PAULINE NEWMAN was appointed by President Ronald Reagan in 1984. From 1982 to 1984, Judge Newman was Special Adviser to the United States Delegation to the Diplomatic Conference on the Revision of the Paris Convention for the Protection of Industrial Property. She served on the advisory committee to the Domestic Policy Review of Industrial Innovation from 1978 to 1979 and on the State Department Advisory Committee on International Intellectual Property from 1974 to 1984. From 1969 to 1984, Judge Newman served as director, Patent, Trademark and Licensing Department, FMC Corp. From 1961 to 1962 she worked for the United Nations Educational, Scientific and Cultural Organization as a science policy specialist in the Department of Natural Sciences. She served as patent attorney and house counsel of FMC Corp. from 1954 to 1969 and as research scientist, American Cyanamid Co. from 1951 to 1954. Judge Newman received a B.A. from Vassar College in 1947, an M.A. from Columbia University in 1948, a Ph.D. from Yale University in 1952 and an LL.B. from New York University School of Law in 1958.

KATHLEEN M. O’MALLEY was appointed to the United States Court of Appeals for the Federal Circuit by President Barack Obama in 2010. Prior to her elevation to the Federal Circuit, Judge O’Malley was appointed to the United States District Court for the Northern District of Ohio by President William J. Clinton on October 12, 1994.

Judge O’Malley served as First Assistant Attorney General and Chief of Staff for Ohio Attorney General Lee Fisher from 1992-1994, and Chief Counsel to Attorney General Fisher from 1991-1992.  From 1985-1991, she worked for Porter, Wright, Morris & Arthur, where she became a partner. From 1983-1984, she was an associate at Jones, Day, Reavis and Pogue.

During her sixteen years on the district court bench, Judge O’Malley presided over in excess of 100 patent and trademark cases and sat by designation on the United States Circuit Court for the Federal Circuit.  As an educator, Judge O’Malley has regularly taught a course on Patent Litigation at Case Western Reserve University Law School; she is a member of the faculty of the Berkeley Center for Law & Technology’s program designed to educate Federal Judges regarding the handling of intellectual property cases.  Judge O’Malley serves as a board member of the Sedona Conference; as the judicial liaison to the Local Patent Rules Committee for the Northern District of Ohio; and as an advisor to national organizations publishing treatises on patent litigation (Anatomy of a Patent Case, Complex Litigation Committee of the American College of Trial Lawyers; Patent Case Management Judicial Guide, Berkeley Center for Law & Technology).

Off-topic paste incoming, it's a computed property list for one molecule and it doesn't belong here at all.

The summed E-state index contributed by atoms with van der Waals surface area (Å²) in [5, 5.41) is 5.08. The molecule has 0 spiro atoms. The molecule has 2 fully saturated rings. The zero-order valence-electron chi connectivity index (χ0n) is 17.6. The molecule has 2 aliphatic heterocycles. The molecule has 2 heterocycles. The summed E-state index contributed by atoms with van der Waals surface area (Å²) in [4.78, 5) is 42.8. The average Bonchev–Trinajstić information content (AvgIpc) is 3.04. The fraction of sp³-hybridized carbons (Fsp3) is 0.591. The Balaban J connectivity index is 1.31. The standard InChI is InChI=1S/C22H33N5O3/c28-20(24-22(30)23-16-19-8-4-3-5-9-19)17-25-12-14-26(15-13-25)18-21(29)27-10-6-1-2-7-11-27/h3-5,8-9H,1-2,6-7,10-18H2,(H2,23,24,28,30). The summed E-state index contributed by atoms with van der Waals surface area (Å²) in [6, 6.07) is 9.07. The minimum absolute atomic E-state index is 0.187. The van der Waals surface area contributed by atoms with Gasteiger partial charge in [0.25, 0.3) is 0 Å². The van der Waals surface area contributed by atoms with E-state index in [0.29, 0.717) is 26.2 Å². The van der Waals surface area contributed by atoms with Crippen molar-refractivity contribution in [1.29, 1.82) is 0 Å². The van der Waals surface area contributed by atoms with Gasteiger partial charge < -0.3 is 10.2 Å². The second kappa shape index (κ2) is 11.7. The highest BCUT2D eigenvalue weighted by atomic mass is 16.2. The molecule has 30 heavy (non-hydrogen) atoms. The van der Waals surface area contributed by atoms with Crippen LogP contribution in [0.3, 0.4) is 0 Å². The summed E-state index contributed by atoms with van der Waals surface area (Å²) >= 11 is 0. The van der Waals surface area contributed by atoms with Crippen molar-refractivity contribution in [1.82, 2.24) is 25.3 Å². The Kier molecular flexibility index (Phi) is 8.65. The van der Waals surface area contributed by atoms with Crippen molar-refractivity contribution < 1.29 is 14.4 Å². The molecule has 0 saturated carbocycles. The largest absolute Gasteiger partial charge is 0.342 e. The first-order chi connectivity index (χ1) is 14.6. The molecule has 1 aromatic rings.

Judge O’Malley began her legal career as a law clerk to the Honorable Nathaniel R. Jones, Sixth Circuit Court of Appeals in 1982-1983.  She received her J.D. degree from Case Western Reserve University School of Law, Order of the Coif, in 1982, where she served on Law Review and was a member of the National Mock Trial Team.  Judge O’Malley attended Kenyon College in Gambier, Ohio where she graduated magna cum laude and Phi Beta Kappa in 1979. 

S. JAY PLAGER was appointed Circuit Judge by President George H. W. Bush in 1989. Prior to his appointment, Judge Plager served in the Executive Office of the President from 1987 to 1989, as Associate Director of OMB and as Administrator, OIRA. He served as Counselor to the Under Secretary, Department of Health and Human Services from 1986 to 1987. Judge Plager was Dean and Professor, Indiana University School of Law from 1977 to 1984. He was Professor, Faculty of Law, University of Illinois from 1964 to 1977, and from 1958 to 1964 was Professor, Faculty of Law, University of Florida. Judge Plager was Visiting Scholar, Stanford University Law School from 1984 to 1985, Visiting Fellow, Trinity College, and Visiting Professor, Cambridge University in 1980, and Visiting Research Professor of Law, University of Wisconsin from 1967 to 1968. Judge Plager served on active duty in the United States Navy during the Korean Conflict. Judge Plager grew up in New Jersey, where he attended public schools. In 1952, he received an A.B. degree from the University of North Carolina, a J.D. in 1958 from the University of Florida, with high honors, where he was editor-in-chief of the Florida Law Review, and in 1961 an LL.M. from Columbia University. He has three children. Judge Plager assumed senior status in 2000.